Despite what Hollywood, Apple, Amazon and Google might want you to believe, accessing and securing our technology lives still takes more than scanning various body parts and shouting at inanimate objects. These fancy biometric gateways are still powered by the clumsy password mechanism that has been around for decades and will probably exist for a while longer. Despite much effort from the industry to innovate ourselves beyond this particular security mechanism, we’ve only managed to make it somewhat easier to keep track of the growing number of passwords we are required to maintain just to be a part of modern society.
Post-it notes won’t do anymore
Even though password management platforms like LastPass, 1Password and Dashlane have been around for several years now, the majority of my clients still manage their passwords manually, either via bits of sticky paper, a spreadsheet or a little black book. Even though very insecure, this was at least somewhat do-able when all you had to keep track of was a dozen or so passwords. According to a 2017 report written by password manager LastPass (full disclosure: C2 uses LastPass to manage passwords), the average business user has to keep track of nearly 200 passwords, and I am certain that this number has only grown over the intervening 3 years. Unless you are incredibly disciplined and well organized, managing that many passwords manually is just not practical. If you need to share these passwords with co-workers or family, that system just became wildly unmanageable and very insecure.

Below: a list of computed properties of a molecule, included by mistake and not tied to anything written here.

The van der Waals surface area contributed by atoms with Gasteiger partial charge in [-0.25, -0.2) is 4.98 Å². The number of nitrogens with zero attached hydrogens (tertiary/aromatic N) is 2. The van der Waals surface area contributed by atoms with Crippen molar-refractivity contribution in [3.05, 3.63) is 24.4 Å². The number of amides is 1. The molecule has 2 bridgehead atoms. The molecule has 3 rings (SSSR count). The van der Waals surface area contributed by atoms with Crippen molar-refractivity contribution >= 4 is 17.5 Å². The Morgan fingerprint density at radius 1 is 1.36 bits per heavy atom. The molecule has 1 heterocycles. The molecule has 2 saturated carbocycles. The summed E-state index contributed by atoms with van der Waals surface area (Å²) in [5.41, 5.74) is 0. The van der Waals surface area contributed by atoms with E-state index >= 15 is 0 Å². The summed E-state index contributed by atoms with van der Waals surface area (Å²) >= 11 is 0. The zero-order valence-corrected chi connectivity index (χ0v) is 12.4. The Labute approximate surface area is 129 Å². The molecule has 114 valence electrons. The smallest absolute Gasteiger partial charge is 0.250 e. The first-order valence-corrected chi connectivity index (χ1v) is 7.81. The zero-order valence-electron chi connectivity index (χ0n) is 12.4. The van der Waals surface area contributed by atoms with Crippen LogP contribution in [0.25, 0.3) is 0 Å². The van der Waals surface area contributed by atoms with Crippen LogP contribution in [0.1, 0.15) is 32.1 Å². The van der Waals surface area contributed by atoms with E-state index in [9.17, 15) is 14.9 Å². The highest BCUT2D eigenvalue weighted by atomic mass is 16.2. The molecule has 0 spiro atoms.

Password management platforms are designed to step in to replace the notes, spreadsheets and little black books, and they can add other perks as well. Most will provide browser plugins and mobile device apps that can, once unlocked, automatically enter tracked passwords into your websites and apps as needed, as well as tracking and updating your password database whenever one is changed. These same platforms will also see when you create new passwords and offer to save them, and some, like 1Password and Google will even warn you if you are using a known compromised password. Several of these systems can also be upgraded to allow you to safely and securely share passwords with other people.
While the above-mentioned platforms typically have a subscription fee, there are several no-cost alternatives that are still better than the analog equivalents. Google’s password management service is cloud-based and can help you retrieve passwords across multiple devices, as is Apple’s iCloud-powered Keychain. Firefox also has a password management function if you create a Firefox account.
Ironically, using any of these password management platforms does require yet another password, and on top of that, most will also require some form of 2-factor authorization on top of the complex password you should memorize and never write down. The advantage here is that you only have to keep track of a single password instead of 200+, which should allow you to use your brain for more important things like birthdays, anniversaries and where you put those dang car keys.